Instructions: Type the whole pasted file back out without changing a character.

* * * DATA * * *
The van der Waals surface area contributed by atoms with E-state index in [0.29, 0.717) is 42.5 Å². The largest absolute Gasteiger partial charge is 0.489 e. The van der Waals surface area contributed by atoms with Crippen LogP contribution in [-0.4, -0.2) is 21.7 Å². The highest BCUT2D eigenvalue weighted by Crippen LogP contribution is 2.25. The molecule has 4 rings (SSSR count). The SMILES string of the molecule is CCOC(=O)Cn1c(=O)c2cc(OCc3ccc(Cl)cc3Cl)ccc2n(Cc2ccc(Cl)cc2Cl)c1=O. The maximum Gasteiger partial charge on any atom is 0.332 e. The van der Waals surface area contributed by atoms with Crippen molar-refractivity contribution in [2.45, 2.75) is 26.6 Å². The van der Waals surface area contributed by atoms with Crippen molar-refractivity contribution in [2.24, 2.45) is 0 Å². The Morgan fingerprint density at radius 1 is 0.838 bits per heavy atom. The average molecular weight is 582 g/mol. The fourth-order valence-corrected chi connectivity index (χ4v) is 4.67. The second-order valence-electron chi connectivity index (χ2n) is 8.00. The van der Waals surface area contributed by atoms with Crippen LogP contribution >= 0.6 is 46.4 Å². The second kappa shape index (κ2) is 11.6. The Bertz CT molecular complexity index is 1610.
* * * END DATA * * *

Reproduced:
The van der Waals surface area contributed by atoms with E-state index in [0.29, 0.717) is 42.5 Å². The largest absolute Gasteiger partial charge is 0.489 e. The van der Waals surface area contributed by atoms with Crippen LogP contribution in [-0.4, -0.2) is 21.7 Å². The highest BCUT2D eigenvalue weighted by Crippen LogP contribution is 2.25. The molecule has 4 rings (SSSR count). The SMILES string of the molecule is CCOC(=O)Cn1c(=O)c2cc(OCc3ccc(Cl)cc3Cl)ccc2n(Cc2ccc(Cl)cc2Cl)c1=O. The maximum Gasteiger partial charge on any atom is 0.332 e. The van der Waals surface area contributed by atoms with Crippen molar-refractivity contribution in [2.45, 2.75) is 26.6 Å². The van der Waals surface area contributed by atoms with Crippen molar-refractivity contribution in [2.24, 2.45) is 0 Å². The Morgan fingerprint density at radius 1 is 0.838 bits per heavy atom. The average molecular weight is 582 g/mol. The fourth-order valence-corrected chi connectivity index (χ4v) is 4.67. The second-order valence-electron chi connectivity index (χ2n) is 8.00. The van der Waals surface area contributed by atoms with Crippen LogP contribution >= 0.6 is 46.4 Å². The second kappa shape index (κ2) is 11.6. The Bertz CT molecular complexity index is 1610.